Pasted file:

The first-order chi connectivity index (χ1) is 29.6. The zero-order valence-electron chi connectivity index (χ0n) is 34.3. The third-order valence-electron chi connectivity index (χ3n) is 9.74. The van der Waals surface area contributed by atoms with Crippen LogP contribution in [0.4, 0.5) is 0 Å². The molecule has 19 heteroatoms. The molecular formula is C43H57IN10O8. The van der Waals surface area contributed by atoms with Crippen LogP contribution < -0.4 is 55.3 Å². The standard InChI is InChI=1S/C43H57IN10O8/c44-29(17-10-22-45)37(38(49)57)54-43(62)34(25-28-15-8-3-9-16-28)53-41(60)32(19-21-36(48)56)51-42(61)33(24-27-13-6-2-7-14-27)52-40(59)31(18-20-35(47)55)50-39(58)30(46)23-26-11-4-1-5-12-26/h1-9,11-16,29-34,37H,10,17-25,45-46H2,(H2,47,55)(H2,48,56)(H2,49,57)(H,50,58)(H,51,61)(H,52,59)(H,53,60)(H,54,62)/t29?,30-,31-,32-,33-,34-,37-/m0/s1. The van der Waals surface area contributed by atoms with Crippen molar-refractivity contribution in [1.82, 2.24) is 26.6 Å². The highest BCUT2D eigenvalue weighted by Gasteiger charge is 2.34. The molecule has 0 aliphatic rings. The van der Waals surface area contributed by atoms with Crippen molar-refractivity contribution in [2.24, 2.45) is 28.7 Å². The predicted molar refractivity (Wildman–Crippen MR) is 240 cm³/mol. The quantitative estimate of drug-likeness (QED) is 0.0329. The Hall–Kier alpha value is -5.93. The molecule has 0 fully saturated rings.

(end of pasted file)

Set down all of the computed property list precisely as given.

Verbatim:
The first-order chi connectivity index (χ1) is 29.6. The zero-order valence-electron chi connectivity index (χ0n) is 34.3. The third-order valence-electron chi connectivity index (χ3n) is 9.74. The van der Waals surface area contributed by atoms with Crippen LogP contribution in [0.4, 0.5) is 0 Å². The molecule has 19 heteroatoms. The molecular formula is C43H57IN10O8. The van der Waals surface area contributed by atoms with Crippen LogP contribution < -0.4 is 55.3 Å². The standard InChI is InChI=1S/C43H57IN10O8/c44-29(17-10-22-45)37(38(49)57)54-43(62)34(25-28-15-8-3-9-16-28)53-41(60)32(19-21-36(48)56)51-42(61)33(24-27-13-6-2-7-14-27)52-40(59)31(18-20-35(47)55)50-39(58)30(46)23-26-11-4-1-5-12-26/h1-9,11-16,29-34,37H,10,17-25,45-46H2,(H2,47,55)(H2,48,56)(H2,49,57)(H,50,58)(H,51,61)(H,52,59)(H,53,60)(H,54,62)/t29?,30-,31-,32-,33-,34-,37-/m0/s1. The van der Waals surface area contributed by atoms with Crippen molar-refractivity contribution in [1.82, 2.24) is 26.6 Å². The highest BCUT2D eigenvalue weighted by Gasteiger charge is 2.34. The molecule has 0 aliphatic rings. The van der Waals surface area contributed by atoms with Crippen molar-refractivity contribution in [2.24, 2.45) is 28.7 Å². The predicted molar refractivity (Wildman–Crippen MR) is 240 cm³/mol. The quantitative estimate of drug-likeness (QED) is 0.0329. The Hall–Kier alpha value is -5.93. The molecule has 0 fully saturated rings.